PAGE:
The role of mermaids in our popular culture is an interesting one. They've never really stopped being wildly popular, no, but it feels as if they somehow still went "more mainstream" in recent years, as if they had been taken for granted for decades before society suddenly screeched to a halt and said "wait a minute...MERMAIDS! HELL YEAH!"

Now, we see them more than ever and in far, far more contexts. The 2010's brought an explosion of them not just to every artistic medium but to every holiday season, and it's now relatively common to at least find mermaid skeletons as part of the usual Halloween decor, along with the occasional mermaid witch, or even just a living, non-sorcerous mermaid hanging out with a few pumpkins and ghosts.

Cala Maria in the Cuphead Show

Maybe some of you have forgotten however that mermaids have always belonged to Halloween. They've been a popular Halloween costume for as long as Halloween costumes have existed, and though presented as one of the "non-scary" costumes, they rest firmly in the category of a supernatural monster, and we have countless fairy tales, films, video games and cartoons to tell us that they're certainly not a monster to be trifled with. I would go so far as to propose that even the most sanitized and wholesome merfolk are as much "spooky creatures" as any witch, werewolf or ghost, with no additional horror motifs necessary.

Art by Rowena Morrill

...But if we are to emphasize their "horror" for the purposes of Hallow's eve, classical mermaids come with plenty of it. Interchangeable with the originally bird-like sirens by at least the middle ages, it's often assumed that a mermaid's voice is irresistibly seductive or simply hypnotizing to mortal humans, drawing them into the water where they either inevitably drown or are actively killed by the merfolk; sometimes because the creatures love to amass treasure, sometimes because they crave human flesh, sometimes because they just plain love killing people and sometimes all of the above.

Some Merrow from Magic: The Gathering

In Ireland, some merfolk were referred to as Merrow, the females of which had the classic human-like upper bodies in contrast the scalier and more monstrous males, who even had more "Black Lagoon" style humanoid legs in some depictions. More attracted to human men than their own weird-looking fish guys, a Merrow woman could come onto land by wearing a magical, red cap, take a human husband and bear only subtly odd children...until their fish-like traits became increasingly pronounced with age, and they found the underwater world impossible to resist. This curse could be passed down for many generations, each bearing children of their own shortly before their latent fishiness begins to emerge.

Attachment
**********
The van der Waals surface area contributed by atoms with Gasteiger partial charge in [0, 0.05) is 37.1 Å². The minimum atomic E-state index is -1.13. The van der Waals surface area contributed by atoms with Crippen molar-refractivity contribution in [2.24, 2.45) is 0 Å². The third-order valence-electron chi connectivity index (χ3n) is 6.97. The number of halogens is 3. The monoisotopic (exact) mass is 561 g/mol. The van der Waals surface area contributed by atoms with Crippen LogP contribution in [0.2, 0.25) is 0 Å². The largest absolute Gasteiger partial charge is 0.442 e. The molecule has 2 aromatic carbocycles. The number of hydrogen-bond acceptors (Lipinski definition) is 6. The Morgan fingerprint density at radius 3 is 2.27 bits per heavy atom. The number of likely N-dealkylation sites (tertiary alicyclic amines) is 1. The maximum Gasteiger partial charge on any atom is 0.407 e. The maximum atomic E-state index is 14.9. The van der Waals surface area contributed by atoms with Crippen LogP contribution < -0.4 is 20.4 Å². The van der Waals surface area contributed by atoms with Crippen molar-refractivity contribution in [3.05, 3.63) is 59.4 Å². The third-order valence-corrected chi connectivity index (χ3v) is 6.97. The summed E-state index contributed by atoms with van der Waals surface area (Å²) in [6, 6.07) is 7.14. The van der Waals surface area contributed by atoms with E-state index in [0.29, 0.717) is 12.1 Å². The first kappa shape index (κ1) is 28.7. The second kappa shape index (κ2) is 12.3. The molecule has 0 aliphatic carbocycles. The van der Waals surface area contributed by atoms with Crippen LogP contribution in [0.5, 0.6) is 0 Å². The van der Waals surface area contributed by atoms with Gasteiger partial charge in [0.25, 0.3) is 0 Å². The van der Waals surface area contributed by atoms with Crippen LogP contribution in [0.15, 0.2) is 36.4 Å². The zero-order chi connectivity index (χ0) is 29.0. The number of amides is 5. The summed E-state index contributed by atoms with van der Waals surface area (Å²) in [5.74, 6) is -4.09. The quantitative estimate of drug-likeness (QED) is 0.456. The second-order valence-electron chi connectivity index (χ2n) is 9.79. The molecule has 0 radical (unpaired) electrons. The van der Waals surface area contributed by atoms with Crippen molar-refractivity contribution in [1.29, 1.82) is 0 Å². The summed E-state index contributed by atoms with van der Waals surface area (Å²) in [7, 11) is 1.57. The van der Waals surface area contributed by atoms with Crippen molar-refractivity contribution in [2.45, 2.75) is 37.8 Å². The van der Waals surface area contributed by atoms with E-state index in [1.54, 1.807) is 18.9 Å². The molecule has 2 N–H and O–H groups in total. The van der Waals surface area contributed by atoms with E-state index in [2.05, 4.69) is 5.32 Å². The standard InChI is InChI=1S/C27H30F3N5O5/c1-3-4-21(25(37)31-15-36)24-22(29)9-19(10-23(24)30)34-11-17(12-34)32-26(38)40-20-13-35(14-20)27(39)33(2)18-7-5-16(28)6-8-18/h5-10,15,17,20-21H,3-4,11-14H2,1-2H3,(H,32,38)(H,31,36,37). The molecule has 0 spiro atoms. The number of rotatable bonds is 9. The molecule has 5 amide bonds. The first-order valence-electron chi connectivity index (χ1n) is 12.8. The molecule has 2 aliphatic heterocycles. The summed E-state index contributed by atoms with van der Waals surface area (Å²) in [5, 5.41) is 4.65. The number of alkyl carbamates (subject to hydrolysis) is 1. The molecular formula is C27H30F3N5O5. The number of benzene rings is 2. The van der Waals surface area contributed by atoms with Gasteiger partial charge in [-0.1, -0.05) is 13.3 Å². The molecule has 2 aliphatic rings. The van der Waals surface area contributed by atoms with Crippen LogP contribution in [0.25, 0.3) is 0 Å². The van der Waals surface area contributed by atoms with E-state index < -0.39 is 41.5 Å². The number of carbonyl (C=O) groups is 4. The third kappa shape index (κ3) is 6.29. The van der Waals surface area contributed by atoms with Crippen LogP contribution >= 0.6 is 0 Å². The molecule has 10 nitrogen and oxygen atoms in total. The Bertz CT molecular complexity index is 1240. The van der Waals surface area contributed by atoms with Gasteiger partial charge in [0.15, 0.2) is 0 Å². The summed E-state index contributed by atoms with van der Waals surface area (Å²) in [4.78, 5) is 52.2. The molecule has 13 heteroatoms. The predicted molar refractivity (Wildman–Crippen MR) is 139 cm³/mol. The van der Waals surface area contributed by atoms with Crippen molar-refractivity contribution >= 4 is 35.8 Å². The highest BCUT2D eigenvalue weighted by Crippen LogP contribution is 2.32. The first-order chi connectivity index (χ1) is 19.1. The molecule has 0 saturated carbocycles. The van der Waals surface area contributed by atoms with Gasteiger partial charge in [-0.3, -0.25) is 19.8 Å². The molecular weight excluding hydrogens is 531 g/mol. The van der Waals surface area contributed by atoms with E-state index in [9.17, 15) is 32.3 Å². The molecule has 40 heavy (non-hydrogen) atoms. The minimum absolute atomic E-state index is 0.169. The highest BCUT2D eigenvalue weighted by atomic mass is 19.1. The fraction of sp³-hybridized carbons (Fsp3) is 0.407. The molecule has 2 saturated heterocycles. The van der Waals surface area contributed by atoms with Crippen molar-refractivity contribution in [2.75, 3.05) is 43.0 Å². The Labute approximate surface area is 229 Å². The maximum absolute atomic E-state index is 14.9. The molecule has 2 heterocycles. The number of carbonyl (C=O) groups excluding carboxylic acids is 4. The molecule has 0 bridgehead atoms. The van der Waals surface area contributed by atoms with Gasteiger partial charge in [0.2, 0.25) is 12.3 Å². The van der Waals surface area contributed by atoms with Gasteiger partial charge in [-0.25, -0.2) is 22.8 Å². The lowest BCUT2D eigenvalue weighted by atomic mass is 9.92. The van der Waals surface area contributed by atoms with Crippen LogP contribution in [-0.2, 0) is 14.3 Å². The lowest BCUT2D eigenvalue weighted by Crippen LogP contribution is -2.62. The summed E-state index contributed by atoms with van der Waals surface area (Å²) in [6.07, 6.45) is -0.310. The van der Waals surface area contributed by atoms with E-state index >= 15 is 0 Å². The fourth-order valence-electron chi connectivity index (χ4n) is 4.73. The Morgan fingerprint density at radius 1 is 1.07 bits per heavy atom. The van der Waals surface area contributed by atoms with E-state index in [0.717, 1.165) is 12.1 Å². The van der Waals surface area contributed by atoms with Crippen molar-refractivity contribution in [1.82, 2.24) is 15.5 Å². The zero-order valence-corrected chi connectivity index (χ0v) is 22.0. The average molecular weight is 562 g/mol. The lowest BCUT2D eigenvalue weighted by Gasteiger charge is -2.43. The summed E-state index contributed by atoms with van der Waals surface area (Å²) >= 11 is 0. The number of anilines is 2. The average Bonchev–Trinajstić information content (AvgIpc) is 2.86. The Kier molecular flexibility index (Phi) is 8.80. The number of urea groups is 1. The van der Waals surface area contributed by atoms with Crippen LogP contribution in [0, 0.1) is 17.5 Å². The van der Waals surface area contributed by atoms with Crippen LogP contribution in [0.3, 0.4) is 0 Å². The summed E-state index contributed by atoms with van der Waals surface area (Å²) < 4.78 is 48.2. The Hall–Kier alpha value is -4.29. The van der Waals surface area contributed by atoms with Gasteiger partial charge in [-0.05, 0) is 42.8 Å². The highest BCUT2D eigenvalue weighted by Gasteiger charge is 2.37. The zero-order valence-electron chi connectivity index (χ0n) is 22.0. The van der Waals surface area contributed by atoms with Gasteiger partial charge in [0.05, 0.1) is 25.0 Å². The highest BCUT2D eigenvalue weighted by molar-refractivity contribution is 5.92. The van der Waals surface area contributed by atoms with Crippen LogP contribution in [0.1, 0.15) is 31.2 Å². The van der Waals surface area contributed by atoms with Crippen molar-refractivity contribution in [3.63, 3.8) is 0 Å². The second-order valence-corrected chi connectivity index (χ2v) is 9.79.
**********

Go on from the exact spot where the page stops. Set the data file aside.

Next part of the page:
In Japan, "human fish" or Ningyo can vary from finned humanoid monsters to more mermaid-like figures to merely human-headed, but their horror wasn't typically in what they did to humans so much as the reverse. Eating their meat is assumed to grant immortality or at least centuries of longevity, driving humans to dark and heinous deeds in pursuit of it. This yokai and the power of its tasty, tasty flesh has been conflated often enough with the "Western" mermaid in anime and video games that I've now seen it integrated back into American cartoons and comics, so I think it's we can safely consider it a classic trope of the "generic" fish-maiden.

So what's really kept mermaids from achieving the same status as Draculas or Frankensteins? It's probably as simple as the fact that there are still, to this day, no culturally significant mermaid horror movies. There have been attempts, here and there, but most of them low budget, poorly reviewed and direct to DVD or streaming services. Possibly the closest to a "good" mermaid horror is Hideshi Hino's Mermaid in a Manhole, but it's far, far too nauseating to go mainstream, and the storyline admittedly has less to do with the presence of a mermaid so much as the fact that a mermaid is slowly decomposing alive. You've been warned, that is literally 90% of the film.

All we need is just one person to step up to the cinematic mer-horror plate and really, truly pull it off, just once. Maybe the film itself doesn't need to be "good" as long as the mermaid itself leaves an impression, even as a meme, but their potential for a seriously disturbing narrative is already there, successfully explored in folklore and plenty of other mediums. Who's been making the best reviewed horror movies lately, anyway? Jordan Peele? Ari Aster? What's Jennifer Kent been up to since The Nightingale? She showed she could handle monsters pretty well with the Babadook. Come on, one of you has to agree with me that mermaids are cool? Feature length psychological horror-thriller cool?? Just maybe????



Written by me with illustrations by our friend Bynine, this little book collects thirteen monsters inspired by Halloween decorations. Get a real copy here while they last, or a digital version on my ko-fi.